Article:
He has been dubbed an Iranian Hamlet, a charismatic philosopher-politician who agonises endlessly over momentous decisions.
But now, after weeks of mounting speculation that he would run, Mohammad Khatami, Iran's reformist former president, has seemingly ruled out contesting June's presidential election that will pick a successor to Mahmoud Ahmadinejad.
That will be a heavy blow to many reformists who saw Mr Khatami, 69, a genial, mid-ranking imam, as their only credible hope at the ballot box.
In a speech at the weekend, he made clear he had thought long and hard about his decision, weighing a sense of duty to run against its drawbacks for ordinary Iranians.
"One could consider standing if there was the slightest sign of change, but unfortunately there is no evidence of this," Mr Khatami told Bahar News, a reformist website. Moreover, he said, Iran's ruling hardliners would not allow him to run, and if he opposed them they would make the people pay the price.
"The reality is that they will not allow me to enter the political scene," Mr Khatami told a gathering of veterans from the Iran-Iraq war. "Personally, I will not be able to tolerate the costs that will be imposed on the country and people because of my decision to run."
Iran's supreme leader, Ayatollah Ali Khamenei, has made little secret of the fact that he wants a pliant hardliner to replace Mr Ahmadinejad, his one-time protege, as president.
The country's marginalised, demoralised and fractious reformist movement has been pushing Mr Khatami in opposite directions, both to run and not to run. Those urging him to contest the June 14 vote - who range from political prisoners, former cabinet ministers and religious leaders to ordinary people - are mainly reformists inside the country.
They believe that only by contesting the elections can the reformists stay relevant and maintain some bargaining power within the system now dominated by bickering hardline factions.
Reformists who insist Mr Khatami should not run are mostly more radical figures who moved abroad after the regime crushed mass street protests against Mr Ahmadinejad's "stolen" re-election four years ago.
Urging a boycott of the vote, they said Mr Khatami's candidacy would give legitimacy to the regime and betray those who sacrificed so much in 2009, when scores of pro-democracy activists were killed.
Hundreds more remain behind bars while the two reformist candidates who ran against Mr Ahmadinejad, Mir Hossein Mousavi, 71, and Mehdi Karrubi, 75, have spent the past two years incommunicado under strict house arrest.
In his speech at the weekend, Mr Khatami referred to the plight of Mr Mousavi, who millions of Iranians believe was the real winner of the 2009 election. He re-entered politics after a 20-year absence with a view to rescuing the Islamic establishment, but ended up being accused by ruling hardliners of trying to "topple the system", Mr Khatami said.
He also cited the cases of other political prisoners held on "bizarre pretexts", and denounced what he said was a culture of levelling unfounded charges against the regime's critics.
"They constantly accuse us of espionage for the CIA, Mossad, MI6 and the Soros Foundation. This is while there is no room for the defence. If these accusations are true, put us on trial to clarify the situation," Mr Khatami said.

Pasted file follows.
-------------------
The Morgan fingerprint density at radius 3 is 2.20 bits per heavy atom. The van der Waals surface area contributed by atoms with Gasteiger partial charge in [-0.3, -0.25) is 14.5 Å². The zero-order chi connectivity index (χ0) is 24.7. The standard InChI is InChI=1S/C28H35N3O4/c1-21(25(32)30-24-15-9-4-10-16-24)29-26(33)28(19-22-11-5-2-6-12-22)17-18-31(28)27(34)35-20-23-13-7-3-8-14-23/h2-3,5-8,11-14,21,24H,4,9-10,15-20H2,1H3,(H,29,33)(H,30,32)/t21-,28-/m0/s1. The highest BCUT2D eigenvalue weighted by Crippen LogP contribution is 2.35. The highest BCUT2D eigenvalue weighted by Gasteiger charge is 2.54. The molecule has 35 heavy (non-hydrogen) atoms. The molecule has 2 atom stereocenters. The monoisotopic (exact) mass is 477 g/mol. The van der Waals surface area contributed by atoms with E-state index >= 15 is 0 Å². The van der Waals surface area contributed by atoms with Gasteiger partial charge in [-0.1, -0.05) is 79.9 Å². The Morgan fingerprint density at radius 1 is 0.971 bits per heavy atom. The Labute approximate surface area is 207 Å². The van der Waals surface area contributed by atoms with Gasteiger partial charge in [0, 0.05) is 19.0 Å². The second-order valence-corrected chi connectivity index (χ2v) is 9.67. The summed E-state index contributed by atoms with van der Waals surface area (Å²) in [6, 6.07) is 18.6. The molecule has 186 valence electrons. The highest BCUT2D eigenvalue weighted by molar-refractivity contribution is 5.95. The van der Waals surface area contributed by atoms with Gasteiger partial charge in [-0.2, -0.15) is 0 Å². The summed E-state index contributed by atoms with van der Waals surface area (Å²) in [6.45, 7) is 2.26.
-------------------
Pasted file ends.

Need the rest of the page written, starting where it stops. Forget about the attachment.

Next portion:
His supporters believe he remains Iran's most popular politician, a man who tried to liberalise the country politically, socially and economically during tenure between 1997 and 2005, when he also tried to mend fences with the United States.
But Iran's old guard, whose power lay beyond the ballot box, stymied him at every turn, fearing he was an Iranian Gorbachev who would bring about the collapse of a system he was trying to reform.
Although Mr Khatami twice won the presidency by a landslide, the regime in effect forced him to operate as the leader of the opposition. He clearly has little appetite to shoulder the burden of high office again under similar circumstances.
When he was president, the incremental yet significant gains he made were mostly lost on a young, restless and increasingly disillusioned population.
Today, many Iranians view Mr Khatami's eight years in power as a golden era. He oversaw a Tehran spring in which the country enjoyed a significant cultural glasnost and personal rights were expanded.
He was also a staunch supporter of foreign trade and investment, a position many believe is needed to bypass crippling US-led sanctions imposed to curb Iran's controversial nuclear ambitions.
"Today, the biggest concern of many Iranians is not politics but their financial well-being, and many believe things were better under Mr Khatami," said a senior political analyst in Tehran.
Many of Mr Khatami's reformist critics now acknowledge that what they saw as timidity during his presidency was in fact a virtue. He refused to mobilise the immense people power at his disposal in case it led to the spilling of innocent blood. The regime's brutal response to the 2009 uprising seemingly proved him right.
Many Iranians also felt proud of the urbane Mr Khatami on the world stage. He spoke of a "dialogue of civilisations" as he strove to mend fences with the West and reached out to Arab Gulf countries.
By contrast, Mr Ahmadinejad antagonised the West with his rhetoric against Israel, which deepened suspicions of Iran's cherished nuclear programme.
Mr Khatami said at the weekend that during his tenure the international community had recognised Iran's right to peaceful nuclear technology and "we didn't provoke the world".